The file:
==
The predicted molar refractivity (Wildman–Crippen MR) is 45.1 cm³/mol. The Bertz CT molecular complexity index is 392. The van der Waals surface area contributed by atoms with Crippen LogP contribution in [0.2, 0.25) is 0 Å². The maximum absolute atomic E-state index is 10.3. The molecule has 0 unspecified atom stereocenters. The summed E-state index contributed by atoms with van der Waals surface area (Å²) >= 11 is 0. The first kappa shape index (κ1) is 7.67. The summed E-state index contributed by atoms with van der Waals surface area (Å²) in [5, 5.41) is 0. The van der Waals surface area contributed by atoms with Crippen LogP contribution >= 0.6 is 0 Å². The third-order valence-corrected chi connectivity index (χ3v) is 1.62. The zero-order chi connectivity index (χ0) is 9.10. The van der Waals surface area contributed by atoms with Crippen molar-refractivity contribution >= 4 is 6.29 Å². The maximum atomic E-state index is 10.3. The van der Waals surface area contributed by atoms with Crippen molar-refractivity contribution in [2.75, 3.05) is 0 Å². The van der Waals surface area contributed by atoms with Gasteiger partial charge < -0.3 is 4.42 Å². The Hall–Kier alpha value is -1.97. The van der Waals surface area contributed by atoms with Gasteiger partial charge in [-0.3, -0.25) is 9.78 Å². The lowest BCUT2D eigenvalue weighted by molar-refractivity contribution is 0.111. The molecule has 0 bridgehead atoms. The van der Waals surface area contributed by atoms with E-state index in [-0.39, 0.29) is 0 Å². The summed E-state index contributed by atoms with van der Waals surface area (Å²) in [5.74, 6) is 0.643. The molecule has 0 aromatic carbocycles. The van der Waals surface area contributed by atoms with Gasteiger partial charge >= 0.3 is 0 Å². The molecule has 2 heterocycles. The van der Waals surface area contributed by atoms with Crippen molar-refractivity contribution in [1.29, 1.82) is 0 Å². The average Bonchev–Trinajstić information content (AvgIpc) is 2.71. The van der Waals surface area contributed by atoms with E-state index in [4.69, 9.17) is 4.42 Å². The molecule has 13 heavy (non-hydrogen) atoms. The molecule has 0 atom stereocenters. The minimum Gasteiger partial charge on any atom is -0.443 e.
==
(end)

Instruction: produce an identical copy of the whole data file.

The predicted molar refractivity (Wildman–Crippen MR) is 45.1 cm³/mol. The Bertz CT molecular complexity index is 392. The van der Waals surface area contributed by atoms with Crippen LogP contribution in [0.2, 0.25) is 0 Å². The maximum absolute atomic E-state index is 10.3. The molecule has 0 unspecified atom stereocenters. The summed E-state index contributed by atoms with van der Waals surface area (Å²) >= 11 is 0. The first kappa shape index (κ1) is 7.67. The summed E-state index contributed by atoms with van der Waals surface area (Å²) in [5, 5.41) is 0. The van der Waals surface area contributed by atoms with Crippen LogP contribution >= 0.6 is 0 Å². The third-order valence-corrected chi connectivity index (χ3v) is 1.62. The zero-order chi connectivity index (χ0) is 9.10. The van der Waals surface area contributed by atoms with Crippen molar-refractivity contribution >= 4 is 6.29 Å². The maximum atomic E-state index is 10.3. The van der Waals surface area contributed by atoms with Crippen molar-refractivity contribution in [2.75, 3.05) is 0 Å². The van der Waals surface area contributed by atoms with Gasteiger partial charge < -0.3 is 4.42 Å². The Hall–Kier alpha value is -1.97. The van der Waals surface area contributed by atoms with Gasteiger partial charge in [-0.3, -0.25) is 9.78 Å². The lowest BCUT2D eigenvalue weighted by molar-refractivity contribution is 0.111. The molecule has 0 bridgehead atoms. The van der Waals surface area contributed by atoms with E-state index in [-0.39, 0.29) is 0 Å². The summed E-state index contributed by atoms with van der Waals surface area (Å²) in [5.74, 6) is 0.643. The molecule has 0 aromatic carbocycles. The van der Waals surface area contributed by atoms with Gasteiger partial charge >= 0.3 is 0 Å². The molecule has 2 heterocycles. The van der Waals surface area contributed by atoms with Crippen molar-refractivity contribution in [1.29, 1.82) is 0 Å². The average Bonchev–Trinajstić information content (AvgIpc) is 2.71. The van der Waals surface area contributed by atoms with E-state index in [4.69, 9.17) is 4.42 Å². The molecule has 13 heavy (non-hydrogen) atoms. The molecule has 0 atom stereocenters. The minimum Gasteiger partial charge on any atom is -0.443 e.